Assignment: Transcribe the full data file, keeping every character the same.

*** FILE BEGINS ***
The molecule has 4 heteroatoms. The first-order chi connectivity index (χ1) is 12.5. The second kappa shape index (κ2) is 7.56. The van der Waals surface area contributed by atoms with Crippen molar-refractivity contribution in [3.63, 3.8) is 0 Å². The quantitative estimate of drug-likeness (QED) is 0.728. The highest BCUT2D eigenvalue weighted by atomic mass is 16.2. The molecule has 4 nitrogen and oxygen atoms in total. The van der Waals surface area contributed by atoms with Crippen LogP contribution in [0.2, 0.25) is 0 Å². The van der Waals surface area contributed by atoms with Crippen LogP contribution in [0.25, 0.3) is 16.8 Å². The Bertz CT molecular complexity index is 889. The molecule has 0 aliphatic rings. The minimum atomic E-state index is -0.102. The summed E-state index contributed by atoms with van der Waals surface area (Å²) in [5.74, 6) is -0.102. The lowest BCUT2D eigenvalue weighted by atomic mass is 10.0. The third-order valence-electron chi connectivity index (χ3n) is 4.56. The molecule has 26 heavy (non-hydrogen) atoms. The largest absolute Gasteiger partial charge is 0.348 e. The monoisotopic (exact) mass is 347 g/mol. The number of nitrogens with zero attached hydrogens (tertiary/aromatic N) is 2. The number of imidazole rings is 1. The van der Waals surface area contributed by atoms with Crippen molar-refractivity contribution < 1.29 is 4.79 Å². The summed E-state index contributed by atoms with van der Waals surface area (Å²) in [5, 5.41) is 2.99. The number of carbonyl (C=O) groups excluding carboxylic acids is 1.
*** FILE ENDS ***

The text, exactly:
The molecule has 4 heteroatoms. The first-order chi connectivity index (χ1) is 12.5. The second kappa shape index (κ2) is 7.56. The van der Waals surface area contributed by atoms with Crippen molar-refractivity contribution in [3.63, 3.8) is 0 Å². The quantitative estimate of drug-likeness (QED) is 0.728. The highest BCUT2D eigenvalue weighted by atomic mass is 16.2. The molecule has 4 nitrogen and oxygen atoms in total. The van der Waals surface area contributed by atoms with Crippen LogP contribution in [0.2, 0.25) is 0 Å². The van der Waals surface area contributed by atoms with Crippen LogP contribution in [0.25, 0.3) is 16.8 Å². The Bertz CT molecular complexity index is 889. The molecule has 0 aliphatic rings. The minimum atomic E-state index is -0.102. The summed E-state index contributed by atoms with van der Waals surface area (Å²) in [5.74, 6) is -0.102. The lowest BCUT2D eigenvalue weighted by atomic mass is 10.0. The third-order valence-electron chi connectivity index (χ3n) is 4.56. The molecule has 26 heavy (non-hydrogen) atoms. The largest absolute Gasteiger partial charge is 0.348 e. The monoisotopic (exact) mass is 347 g/mol. The number of nitrogens with zero attached hydrogens (tertiary/aromatic N) is 2. The number of imidazole rings is 1. The van der Waals surface area contributed by atoms with Crippen molar-refractivity contribution < 1.29 is 4.79 Å². The summed E-state index contributed by atoms with van der Waals surface area (Å²) in [5, 5.41) is 2.99. The number of carbonyl (C=O) groups excluding carboxylic acids is 1.